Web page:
In topology and related areas of mathematics, a neighbourhood (or neighborhood) is one of the basic concepts in a topological space. It is closely related to the concepts of open set and interior. Intuitively speaking, a neighbourhood of a point is a set of points containing that point where one can move some amount in any direction away from that point without leaving the set.
A set in the plane is a neighbourhood of a point if a small disc around is contained in .
This is also equivalent to being in the interior of .
The neighbourhood need not be an open set itself. If is open it is called an open neighbourhood. Some mathematicians require that neighbourhoods be open, so it is important to note conventions.
A closed rectangle is not a neighbourhood of any of its corners (or points on the boundary).
A set that is a neighbourhood of each of its points is open since it can be expressed as the union of open sets containing each of its points. A rectangle, as illustrated in the figure, is not a neighbourhood of all its points; points on the edges or corners of the rectangle are not contained in any open set that is contained within the rectangle.
If S is a subset of topological space X then a neighbourhood of S is a set V that includes an open set U containing S.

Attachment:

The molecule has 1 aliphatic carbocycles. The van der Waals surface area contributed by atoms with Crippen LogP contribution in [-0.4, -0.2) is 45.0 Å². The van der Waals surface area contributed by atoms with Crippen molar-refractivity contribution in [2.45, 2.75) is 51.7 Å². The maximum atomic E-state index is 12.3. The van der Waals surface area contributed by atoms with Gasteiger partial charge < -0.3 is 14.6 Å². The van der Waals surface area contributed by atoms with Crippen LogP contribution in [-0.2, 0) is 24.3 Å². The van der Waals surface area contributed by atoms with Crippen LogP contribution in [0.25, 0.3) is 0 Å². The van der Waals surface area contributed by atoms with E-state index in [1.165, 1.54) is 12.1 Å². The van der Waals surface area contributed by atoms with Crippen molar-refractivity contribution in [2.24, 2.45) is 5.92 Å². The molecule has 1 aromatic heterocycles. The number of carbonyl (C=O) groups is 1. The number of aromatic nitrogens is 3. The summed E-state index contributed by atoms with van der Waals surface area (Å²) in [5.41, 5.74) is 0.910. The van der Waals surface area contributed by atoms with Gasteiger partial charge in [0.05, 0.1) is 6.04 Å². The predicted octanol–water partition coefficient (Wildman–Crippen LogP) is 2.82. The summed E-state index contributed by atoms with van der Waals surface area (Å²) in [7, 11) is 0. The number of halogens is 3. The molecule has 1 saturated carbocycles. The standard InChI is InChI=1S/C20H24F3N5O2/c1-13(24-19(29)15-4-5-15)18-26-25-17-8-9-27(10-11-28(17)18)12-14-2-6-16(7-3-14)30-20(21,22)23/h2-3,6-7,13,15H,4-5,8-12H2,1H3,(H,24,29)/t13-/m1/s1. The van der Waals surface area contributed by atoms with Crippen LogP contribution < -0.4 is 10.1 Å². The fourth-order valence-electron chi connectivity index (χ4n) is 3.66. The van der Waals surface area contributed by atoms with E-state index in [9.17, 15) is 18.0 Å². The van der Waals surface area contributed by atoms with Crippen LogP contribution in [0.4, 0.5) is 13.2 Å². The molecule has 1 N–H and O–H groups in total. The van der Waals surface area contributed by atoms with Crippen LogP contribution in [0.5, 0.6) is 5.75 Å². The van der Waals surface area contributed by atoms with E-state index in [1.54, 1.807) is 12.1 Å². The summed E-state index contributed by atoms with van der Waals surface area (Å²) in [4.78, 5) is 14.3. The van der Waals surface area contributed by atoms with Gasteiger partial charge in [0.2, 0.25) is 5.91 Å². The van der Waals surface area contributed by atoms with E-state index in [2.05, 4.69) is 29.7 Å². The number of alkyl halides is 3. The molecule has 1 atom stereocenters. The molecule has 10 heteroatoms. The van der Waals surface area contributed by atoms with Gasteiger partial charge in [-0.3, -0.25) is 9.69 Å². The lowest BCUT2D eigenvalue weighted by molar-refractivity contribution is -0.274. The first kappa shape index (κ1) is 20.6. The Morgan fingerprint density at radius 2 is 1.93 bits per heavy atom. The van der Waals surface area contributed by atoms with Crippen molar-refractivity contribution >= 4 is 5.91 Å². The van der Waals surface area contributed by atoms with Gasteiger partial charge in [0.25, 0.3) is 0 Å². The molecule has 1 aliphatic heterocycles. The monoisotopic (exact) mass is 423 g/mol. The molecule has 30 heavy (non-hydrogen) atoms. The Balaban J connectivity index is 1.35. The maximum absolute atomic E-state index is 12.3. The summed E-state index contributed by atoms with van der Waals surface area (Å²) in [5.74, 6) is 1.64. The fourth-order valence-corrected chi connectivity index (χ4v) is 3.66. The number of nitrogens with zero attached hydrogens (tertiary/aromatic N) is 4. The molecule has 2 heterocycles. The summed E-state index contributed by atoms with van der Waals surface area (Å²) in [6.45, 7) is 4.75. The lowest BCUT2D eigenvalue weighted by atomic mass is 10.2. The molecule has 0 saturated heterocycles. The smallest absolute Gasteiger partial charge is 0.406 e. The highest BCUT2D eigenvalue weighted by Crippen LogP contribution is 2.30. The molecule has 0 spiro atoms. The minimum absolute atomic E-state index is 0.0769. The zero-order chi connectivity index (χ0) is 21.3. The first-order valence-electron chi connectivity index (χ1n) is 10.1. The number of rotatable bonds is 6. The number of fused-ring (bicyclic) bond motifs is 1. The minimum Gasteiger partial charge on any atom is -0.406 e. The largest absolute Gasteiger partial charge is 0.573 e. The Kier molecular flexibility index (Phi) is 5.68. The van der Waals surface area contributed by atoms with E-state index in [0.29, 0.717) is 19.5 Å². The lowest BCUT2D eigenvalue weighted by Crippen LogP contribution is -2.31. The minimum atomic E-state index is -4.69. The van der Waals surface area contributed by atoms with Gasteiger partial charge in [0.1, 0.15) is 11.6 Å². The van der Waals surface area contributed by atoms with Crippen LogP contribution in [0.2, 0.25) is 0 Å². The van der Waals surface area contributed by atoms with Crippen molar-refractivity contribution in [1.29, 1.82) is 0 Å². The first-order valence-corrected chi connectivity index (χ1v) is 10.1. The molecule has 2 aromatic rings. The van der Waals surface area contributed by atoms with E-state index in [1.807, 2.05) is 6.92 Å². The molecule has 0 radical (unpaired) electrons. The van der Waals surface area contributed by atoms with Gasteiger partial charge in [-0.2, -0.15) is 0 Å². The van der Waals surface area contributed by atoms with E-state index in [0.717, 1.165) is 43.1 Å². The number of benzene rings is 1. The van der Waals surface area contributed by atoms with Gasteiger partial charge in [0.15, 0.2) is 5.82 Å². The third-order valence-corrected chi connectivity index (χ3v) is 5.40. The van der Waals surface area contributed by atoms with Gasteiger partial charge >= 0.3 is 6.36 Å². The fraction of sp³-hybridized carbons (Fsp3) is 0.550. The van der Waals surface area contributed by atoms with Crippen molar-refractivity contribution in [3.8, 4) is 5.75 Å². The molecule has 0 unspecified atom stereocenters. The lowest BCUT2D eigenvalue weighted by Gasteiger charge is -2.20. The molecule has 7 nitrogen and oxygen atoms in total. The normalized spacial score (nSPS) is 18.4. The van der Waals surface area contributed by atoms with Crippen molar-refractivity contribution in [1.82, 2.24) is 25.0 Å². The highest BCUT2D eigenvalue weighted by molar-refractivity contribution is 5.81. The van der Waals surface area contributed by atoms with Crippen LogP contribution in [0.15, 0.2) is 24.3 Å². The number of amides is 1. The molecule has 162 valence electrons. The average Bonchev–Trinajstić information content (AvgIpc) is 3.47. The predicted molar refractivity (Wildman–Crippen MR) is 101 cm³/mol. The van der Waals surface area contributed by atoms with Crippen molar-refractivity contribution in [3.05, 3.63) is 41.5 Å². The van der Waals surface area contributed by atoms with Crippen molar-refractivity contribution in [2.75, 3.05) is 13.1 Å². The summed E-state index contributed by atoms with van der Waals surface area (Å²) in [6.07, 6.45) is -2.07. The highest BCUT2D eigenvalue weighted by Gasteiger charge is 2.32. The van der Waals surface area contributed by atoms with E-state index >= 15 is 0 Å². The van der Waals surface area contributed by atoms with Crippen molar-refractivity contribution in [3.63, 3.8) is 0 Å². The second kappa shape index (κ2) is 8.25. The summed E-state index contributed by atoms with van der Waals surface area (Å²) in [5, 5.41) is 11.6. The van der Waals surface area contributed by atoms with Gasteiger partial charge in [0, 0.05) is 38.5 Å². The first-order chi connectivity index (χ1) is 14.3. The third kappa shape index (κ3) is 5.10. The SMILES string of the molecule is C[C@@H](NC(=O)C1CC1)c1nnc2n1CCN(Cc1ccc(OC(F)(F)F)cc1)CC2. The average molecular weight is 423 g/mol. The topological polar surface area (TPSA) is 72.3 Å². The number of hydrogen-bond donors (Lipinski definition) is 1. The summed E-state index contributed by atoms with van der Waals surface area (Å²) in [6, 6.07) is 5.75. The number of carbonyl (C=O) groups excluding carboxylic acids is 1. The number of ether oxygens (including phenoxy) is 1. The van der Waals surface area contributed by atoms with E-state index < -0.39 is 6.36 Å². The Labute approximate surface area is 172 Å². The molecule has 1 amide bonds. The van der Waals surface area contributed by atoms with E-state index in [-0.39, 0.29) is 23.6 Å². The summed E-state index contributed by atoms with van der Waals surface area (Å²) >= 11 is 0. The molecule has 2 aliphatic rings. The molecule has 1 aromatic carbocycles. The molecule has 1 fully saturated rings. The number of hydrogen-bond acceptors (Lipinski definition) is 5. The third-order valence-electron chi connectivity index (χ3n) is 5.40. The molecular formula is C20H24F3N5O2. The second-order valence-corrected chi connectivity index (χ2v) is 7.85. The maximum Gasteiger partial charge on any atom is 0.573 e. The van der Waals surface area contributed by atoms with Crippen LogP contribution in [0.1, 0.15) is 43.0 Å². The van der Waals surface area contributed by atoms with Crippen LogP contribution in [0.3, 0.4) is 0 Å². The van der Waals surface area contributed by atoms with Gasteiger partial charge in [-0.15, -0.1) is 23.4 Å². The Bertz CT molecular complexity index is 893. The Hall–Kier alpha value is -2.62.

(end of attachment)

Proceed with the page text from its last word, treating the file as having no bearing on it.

It follows that a set V is a neighbourhood of S if and only if it is a neighbourhood of all the points in S.
Furthermore, V is a neighbourhood of Sif and only ifS is a subset of the interior of V.
A neighbourhood of S that is also an open set is called an open neighbourhood of S.
The neighbourhood of a point is just a special case of this definition.
The above definition is useful if the notion of open set is already defined. There is an alternative way to define a topology, by first defining the neighbourhood system, and then open sets as those sets containing a neighbourhood of each of their points.
A neighbourhood system on is the assignment of a filter of subsets of to each in , such that
the point is an element of each in
each in contains some in such that for each in , is in .
One can show that both definitions are compatible, i.e. the topology obtained from the neighbourhood system defined using open sets is the original one, and vice versa when starting out from a neighbourhood system.
A deleted neighbourhood of a point (sometimes called a punctured neighbourhood) is a neighbourhood of , without . For instance, the interval is a neighbourhood of in the real line, so the set is a deleted neighbourhood of . A deleted neighbourhood of a given point is not in fact a neighbourhood of the point. The concept of deleted neighbourhood occurs in the definition of the limit of a function.
^Dixmier, Jacques (1984). General Topology. Undergraduate Texts in Mathematics. Translated by Sterling K. Berberian. Springer. p. 6. ISBN0-387-90972-9. According to this definition, an open neighborhood of x is nothing more than an open subset of E that contains x.
Kelley, John L. (1975). General topology. New York: Springer-Verlag. ISBN0-387-90125-6.